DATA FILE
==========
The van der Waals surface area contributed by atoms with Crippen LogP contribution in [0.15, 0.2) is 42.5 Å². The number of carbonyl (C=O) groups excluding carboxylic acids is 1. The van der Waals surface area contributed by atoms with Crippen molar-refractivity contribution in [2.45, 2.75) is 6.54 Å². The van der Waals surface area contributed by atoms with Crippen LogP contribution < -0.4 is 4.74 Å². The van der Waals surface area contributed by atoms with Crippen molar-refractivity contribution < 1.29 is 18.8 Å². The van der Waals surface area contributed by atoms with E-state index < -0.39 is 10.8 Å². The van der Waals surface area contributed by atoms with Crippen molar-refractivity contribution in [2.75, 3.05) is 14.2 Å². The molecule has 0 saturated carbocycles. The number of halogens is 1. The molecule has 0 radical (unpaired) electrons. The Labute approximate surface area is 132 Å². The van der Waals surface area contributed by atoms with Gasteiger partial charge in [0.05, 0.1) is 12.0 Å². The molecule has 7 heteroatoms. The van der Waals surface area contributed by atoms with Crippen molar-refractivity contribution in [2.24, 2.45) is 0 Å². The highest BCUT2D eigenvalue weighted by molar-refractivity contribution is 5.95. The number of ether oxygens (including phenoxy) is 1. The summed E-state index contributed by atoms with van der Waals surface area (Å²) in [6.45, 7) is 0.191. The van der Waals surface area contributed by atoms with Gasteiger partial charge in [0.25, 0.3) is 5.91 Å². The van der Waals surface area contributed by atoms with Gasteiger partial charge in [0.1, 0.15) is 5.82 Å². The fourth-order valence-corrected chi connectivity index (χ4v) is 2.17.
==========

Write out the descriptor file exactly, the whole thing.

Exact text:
The van der Waals surface area contributed by atoms with Crippen LogP contribution in [0.15, 0.2) is 42.5 Å². The number of carbonyl (C=O) groups excluding carboxylic acids is 1. The van der Waals surface area contributed by atoms with Crippen molar-refractivity contribution in [2.45, 2.75) is 6.54 Å². The van der Waals surface area contributed by atoms with Crippen LogP contribution < -0.4 is 4.74 Å². The van der Waals surface area contributed by atoms with Crippen molar-refractivity contribution < 1.29 is 18.8 Å². The van der Waals surface area contributed by atoms with E-state index < -0.39 is 10.8 Å². The van der Waals surface area contributed by atoms with Crippen molar-refractivity contribution in [2.75, 3.05) is 14.2 Å². The molecule has 0 saturated carbocycles. The number of halogens is 1. The molecule has 0 radical (unpaired) electrons. The Labute approximate surface area is 132 Å². The van der Waals surface area contributed by atoms with Gasteiger partial charge in [0.05, 0.1) is 12.0 Å². The molecule has 7 heteroatoms. The van der Waals surface area contributed by atoms with Crippen molar-refractivity contribution in [2.24, 2.45) is 0 Å². The highest BCUT2D eigenvalue weighted by molar-refractivity contribution is 5.95. The number of ether oxygens (including phenoxy) is 1. The summed E-state index contributed by atoms with van der Waals surface area (Å²) in [6.45, 7) is 0.191. The van der Waals surface area contributed by atoms with Gasteiger partial charge in [0.25, 0.3) is 5.91 Å². The van der Waals surface area contributed by atoms with Gasteiger partial charge in [0.1, 0.15) is 5.82 Å². The fourth-order valence-corrected chi connectivity index (χ4v) is 2.17.